What End-Permian Terrestrial Mass Extinction? Negative Evidence from South China

Xiong, C., and Q. Wang. 2011. Permian–Triassic land-plant diversity in South China: Was there a mass extinction at the Permian/Triassic boundary? Paleobiology 37:157-167; DOI: 10.1666/09029.1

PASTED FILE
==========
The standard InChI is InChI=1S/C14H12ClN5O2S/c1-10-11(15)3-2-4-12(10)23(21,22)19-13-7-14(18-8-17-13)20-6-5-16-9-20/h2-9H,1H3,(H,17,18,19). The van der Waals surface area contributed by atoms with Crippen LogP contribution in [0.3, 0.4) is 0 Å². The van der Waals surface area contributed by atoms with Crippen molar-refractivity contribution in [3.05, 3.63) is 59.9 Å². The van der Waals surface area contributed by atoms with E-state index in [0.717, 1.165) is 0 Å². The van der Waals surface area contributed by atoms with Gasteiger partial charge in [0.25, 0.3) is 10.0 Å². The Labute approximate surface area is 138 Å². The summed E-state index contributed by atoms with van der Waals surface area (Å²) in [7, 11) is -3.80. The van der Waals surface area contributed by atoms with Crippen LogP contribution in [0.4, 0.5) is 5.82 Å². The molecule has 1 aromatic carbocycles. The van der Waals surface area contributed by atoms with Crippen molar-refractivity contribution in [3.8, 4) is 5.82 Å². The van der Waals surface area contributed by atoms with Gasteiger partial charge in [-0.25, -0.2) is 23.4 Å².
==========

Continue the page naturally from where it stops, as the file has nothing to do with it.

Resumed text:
Abstract - Diversity dynamics of the Permian–Triassic land plants in South China are studied by analyzing paleobotanical data. Our results indicate that the total diversity of land-plant megafossil genera and species across the Permian/Triassic boundary (PTB) of South China underwent a progressive decline from the early Late Permian (Wuchiapingian) to the Early-Middle Triassic. In contrast, the diversity of land-plant microfossil genera exhibited only a small fluctuation across the PTB of South China, showing an increase at the PTB. Overall, land plants across the PTB of South China show a greater stability in diversity dynamics than marine faunas. The highest extinction rate (90.91%) and the lowest origination rate (18.18%) of land-plant megafossil genera occurred at the early Early Triassic (Induan), but the temporal duration of the higher genus extinction rates (>60%) in land plants was about 23.4 Myr, from the Wuchiapingian to the early Middle Triassic (Anisian), which is longer than that of the coeval marine faunas (3–11 Myr). Moreover, the change of genus turnover rates in land-plant megafossils steadily fluctuated from the late Early Permian to the Late Triassic. More stable diversity and turnover rate as well as longer extinction duration suggest that land plants near the PTB of South China may have been involved in a gradual floral reorganization and evolutionary replacement rather than a mass extinction like those in the coeval marine faunas.

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